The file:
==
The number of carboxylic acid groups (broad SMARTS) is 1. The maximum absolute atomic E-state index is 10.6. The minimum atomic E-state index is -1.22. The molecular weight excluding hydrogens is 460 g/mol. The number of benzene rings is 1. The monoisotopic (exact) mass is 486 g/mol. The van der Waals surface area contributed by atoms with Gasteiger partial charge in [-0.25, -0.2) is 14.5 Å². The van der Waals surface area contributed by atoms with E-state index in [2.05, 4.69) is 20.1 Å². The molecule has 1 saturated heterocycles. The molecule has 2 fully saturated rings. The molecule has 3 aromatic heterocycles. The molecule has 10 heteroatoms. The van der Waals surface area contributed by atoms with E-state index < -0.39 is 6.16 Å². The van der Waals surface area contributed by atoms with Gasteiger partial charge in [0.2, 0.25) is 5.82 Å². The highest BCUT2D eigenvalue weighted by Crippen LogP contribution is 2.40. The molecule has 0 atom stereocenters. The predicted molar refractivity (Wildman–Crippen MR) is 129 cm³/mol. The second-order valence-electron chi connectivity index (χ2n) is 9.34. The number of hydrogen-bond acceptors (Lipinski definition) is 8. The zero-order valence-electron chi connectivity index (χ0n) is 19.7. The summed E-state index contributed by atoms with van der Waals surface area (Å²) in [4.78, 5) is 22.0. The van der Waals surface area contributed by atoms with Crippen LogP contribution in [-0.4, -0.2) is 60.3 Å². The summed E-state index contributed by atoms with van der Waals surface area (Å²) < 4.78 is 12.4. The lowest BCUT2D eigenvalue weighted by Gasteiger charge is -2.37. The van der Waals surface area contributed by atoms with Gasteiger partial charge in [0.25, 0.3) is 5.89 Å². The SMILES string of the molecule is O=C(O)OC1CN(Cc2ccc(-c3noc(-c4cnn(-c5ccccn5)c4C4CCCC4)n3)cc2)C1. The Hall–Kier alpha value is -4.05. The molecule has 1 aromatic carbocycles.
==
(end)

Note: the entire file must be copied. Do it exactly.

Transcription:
The number of carboxylic acid groups (broad SMARTS) is 1. The maximum absolute atomic E-state index is 10.6. The minimum atomic E-state index is -1.22. The molecular weight excluding hydrogens is 460 g/mol. The number of benzene rings is 1. The monoisotopic (exact) mass is 486 g/mol. The van der Waals surface area contributed by atoms with Gasteiger partial charge in [-0.25, -0.2) is 14.5 Å². The van der Waals surface area contributed by atoms with E-state index in [2.05, 4.69) is 20.1 Å². The molecule has 1 saturated heterocycles. The molecule has 2 fully saturated rings. The molecule has 3 aromatic heterocycles. The molecule has 10 heteroatoms. The van der Waals surface area contributed by atoms with E-state index < -0.39 is 6.16 Å². The van der Waals surface area contributed by atoms with Gasteiger partial charge in [0.2, 0.25) is 5.82 Å². The highest BCUT2D eigenvalue weighted by Crippen LogP contribution is 2.40. The molecule has 0 atom stereocenters. The predicted molar refractivity (Wildman–Crippen MR) is 129 cm³/mol. The second-order valence-electron chi connectivity index (χ2n) is 9.34. The number of hydrogen-bond acceptors (Lipinski definition) is 8. The zero-order valence-electron chi connectivity index (χ0n) is 19.7. The summed E-state index contributed by atoms with van der Waals surface area (Å²) in [4.78, 5) is 22.0. The van der Waals surface area contributed by atoms with Crippen LogP contribution in [-0.4, -0.2) is 60.3 Å². The summed E-state index contributed by atoms with van der Waals surface area (Å²) < 4.78 is 12.4. The lowest BCUT2D eigenvalue weighted by Gasteiger charge is -2.37. The van der Waals surface area contributed by atoms with Gasteiger partial charge in [0.25, 0.3) is 5.89 Å². The SMILES string of the molecule is O=C(O)OC1CN(Cc2ccc(-c3noc(-c4cnn(-c5ccccn5)c4C4CCCC4)n3)cc2)C1. The Hall–Kier alpha value is -4.05. The molecule has 1 aromatic carbocycles.